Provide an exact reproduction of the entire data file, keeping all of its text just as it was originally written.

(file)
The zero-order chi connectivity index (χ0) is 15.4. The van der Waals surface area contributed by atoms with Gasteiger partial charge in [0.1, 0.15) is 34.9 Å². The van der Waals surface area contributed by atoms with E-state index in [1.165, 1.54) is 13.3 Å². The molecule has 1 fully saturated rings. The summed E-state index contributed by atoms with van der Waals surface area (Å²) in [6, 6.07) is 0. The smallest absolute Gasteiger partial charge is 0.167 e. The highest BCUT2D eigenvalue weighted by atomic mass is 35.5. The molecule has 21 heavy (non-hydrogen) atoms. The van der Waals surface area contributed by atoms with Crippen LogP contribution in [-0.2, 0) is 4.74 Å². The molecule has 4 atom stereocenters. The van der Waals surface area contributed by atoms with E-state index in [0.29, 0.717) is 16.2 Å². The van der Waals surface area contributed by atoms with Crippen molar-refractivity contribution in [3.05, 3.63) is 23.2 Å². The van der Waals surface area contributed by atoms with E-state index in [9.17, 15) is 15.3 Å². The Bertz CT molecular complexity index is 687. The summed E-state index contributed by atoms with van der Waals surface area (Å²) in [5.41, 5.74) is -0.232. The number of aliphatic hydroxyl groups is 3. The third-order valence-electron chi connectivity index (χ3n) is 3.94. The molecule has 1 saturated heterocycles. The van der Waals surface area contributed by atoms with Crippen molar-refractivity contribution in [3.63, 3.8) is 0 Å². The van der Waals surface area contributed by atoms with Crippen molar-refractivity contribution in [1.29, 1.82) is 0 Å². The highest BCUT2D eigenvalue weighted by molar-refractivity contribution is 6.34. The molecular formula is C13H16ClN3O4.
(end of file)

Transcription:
The zero-order chi connectivity index (χ0) is 15.4. The van der Waals surface area contributed by atoms with Gasteiger partial charge in [0.1, 0.15) is 34.9 Å². The van der Waals surface area contributed by atoms with E-state index in [1.165, 1.54) is 13.3 Å². The molecule has 1 fully saturated rings. The summed E-state index contributed by atoms with van der Waals surface area (Å²) in [6, 6.07) is 0. The smallest absolute Gasteiger partial charge is 0.167 e. The highest BCUT2D eigenvalue weighted by atomic mass is 35.5. The molecule has 21 heavy (non-hydrogen) atoms. The van der Waals surface area contributed by atoms with Crippen LogP contribution in [-0.2, 0) is 4.74 Å². The molecule has 4 atom stereocenters. The van der Waals surface area contributed by atoms with E-state index in [0.29, 0.717) is 16.2 Å². The van der Waals surface area contributed by atoms with Crippen molar-refractivity contribution in [3.05, 3.63) is 23.2 Å². The van der Waals surface area contributed by atoms with E-state index in [9.17, 15) is 15.3 Å². The Bertz CT molecular complexity index is 687. The summed E-state index contributed by atoms with van der Waals surface area (Å²) in [5.41, 5.74) is -0.232. The number of aliphatic hydroxyl groups is 3. The third-order valence-electron chi connectivity index (χ3n) is 3.94. The molecule has 1 saturated heterocycles. The van der Waals surface area contributed by atoms with Crippen molar-refractivity contribution in [3.63, 3.8) is 0 Å². The van der Waals surface area contributed by atoms with Crippen molar-refractivity contribution in [1.29, 1.82) is 0 Å². The highest BCUT2D eigenvalue weighted by molar-refractivity contribution is 6.34. The molecular formula is C13H16ClN3O4.